To counteract these devastating effects of the crisis, and to prevent them from having a lasting impact, many countries have announced a series of measures intended to cushion the impact of the crisis on firms and households. Among the wide variety of measures taken throughout the world, some of the most noteworthy include programmes of guarantees for bank loans and lines of credit through national development banks, aimed at avoiding a significant contraction in credit and boosting access to liquidity for all players; temporary workforce reduction measures (such as temporary staff lay-offs – or «ERTEs» as they are known – in Spain, or the scheme of subsidies for reduced working hours – or Kurzarbeitgeld – in Germany) that seek to ensure employees do not lose the connection with their employers that are experiencing difficulties; the deferment of tax payments and, in some cases, direct payments to citizens (such as in the US) and direct subsidies to companies (such as in France and Germany).

In Germany, the government will provide 822 billion (24% of GDP) in lines of guarantees through KfW, a national development bank, and in a new Economic Stabilisation Fund, which will also provide 50 billion euros in direct subsidies to small businesses with fewer than 10 employees. In addition, the authorities have expanded access to – and the generosity of – the Kurzarbeitgeld. Although it is often compared with ERTEs in Spain, the Kurzarbeit system is different in some important ways, as it allows for a reduction in working hours (not just lay-offs) and because the government pays a percentage of the wages of affected workers. Given that these measures entail a significant increase in the deficit, the government requested from Parliament the suspension of the so-called «debt brake» through an emergency clause. The amount and the public coverage of the lines of guarantees announced by Germany (aptly referred to by the government as a bazooka) is vast and will provide much welcomed aid for its companies. Although the measures have focused on providing liquidity to firms for the time being, it will be necessary to increase investment and spending in order to support the recovery when the containment measures are relaxed.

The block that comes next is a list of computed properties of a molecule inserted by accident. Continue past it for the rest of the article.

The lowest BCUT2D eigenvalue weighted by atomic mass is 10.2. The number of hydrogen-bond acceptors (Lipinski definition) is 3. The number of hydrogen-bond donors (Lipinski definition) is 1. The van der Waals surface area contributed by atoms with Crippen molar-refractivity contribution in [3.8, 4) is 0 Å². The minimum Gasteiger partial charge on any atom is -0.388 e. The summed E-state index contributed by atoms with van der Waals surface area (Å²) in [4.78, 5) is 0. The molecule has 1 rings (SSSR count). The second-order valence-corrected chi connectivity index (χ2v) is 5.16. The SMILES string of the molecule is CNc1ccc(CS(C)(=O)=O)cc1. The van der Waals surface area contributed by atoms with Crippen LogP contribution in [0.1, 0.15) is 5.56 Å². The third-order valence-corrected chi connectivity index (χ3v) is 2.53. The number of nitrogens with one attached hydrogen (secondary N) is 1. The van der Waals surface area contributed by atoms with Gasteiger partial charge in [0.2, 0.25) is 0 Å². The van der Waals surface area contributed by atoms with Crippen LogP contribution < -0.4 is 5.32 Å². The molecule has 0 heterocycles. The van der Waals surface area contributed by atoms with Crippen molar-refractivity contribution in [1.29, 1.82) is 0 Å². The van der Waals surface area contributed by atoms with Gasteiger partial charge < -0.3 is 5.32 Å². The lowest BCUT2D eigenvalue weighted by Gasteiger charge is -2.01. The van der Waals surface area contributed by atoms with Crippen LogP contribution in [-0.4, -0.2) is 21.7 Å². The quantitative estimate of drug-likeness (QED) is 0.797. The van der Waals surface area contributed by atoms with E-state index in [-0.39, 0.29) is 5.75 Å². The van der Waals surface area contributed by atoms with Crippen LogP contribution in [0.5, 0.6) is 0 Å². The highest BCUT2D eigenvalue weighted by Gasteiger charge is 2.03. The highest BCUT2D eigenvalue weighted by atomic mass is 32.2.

In France, of particular note is an ambitious plan of subsidies for reduced working hours, which is automatic and involves 70% of wages being fully borne by the state, and a compensation fund for companies with a turnover of less than 1 million euros that suffer declines of more than 70% in their turnover. The postponement of the pension reform has also been announced. In addition, the government announced a package of 300 billion euros of guarantees for loans to SMEs (up to 70% of the loan).

Italy, the European country hardest hit by the coronavirus to date, has prohibited objective staff dismissals over the next two months and has announced a total package of 25 billion euros (1.4% of GDP) in the form of subsidies for households, businesses, the health system and civil protection. Italy’s measures have been somewhat restrained, perhaps due to fears over the sustainability of the country’s debt and due to speculative attacks on the sovereign bond market. More support will need to be provided to the Italian economy to prevent it from being permanently damaged by this crisis. The programme of bond purchases announced by the ECB should help to alleviate these fears, but more support may be necessary at the European level.

In the US, an unprecedented economic package of loans, guarantees and subsidies for businesses was approved. In addition, the package will include direct payments to households, up to a maximum of 1,200 dollars per person and 500 per child. It is estimated that the fiscal measures could exceed 1.2 trillion dollars (6% of GDP).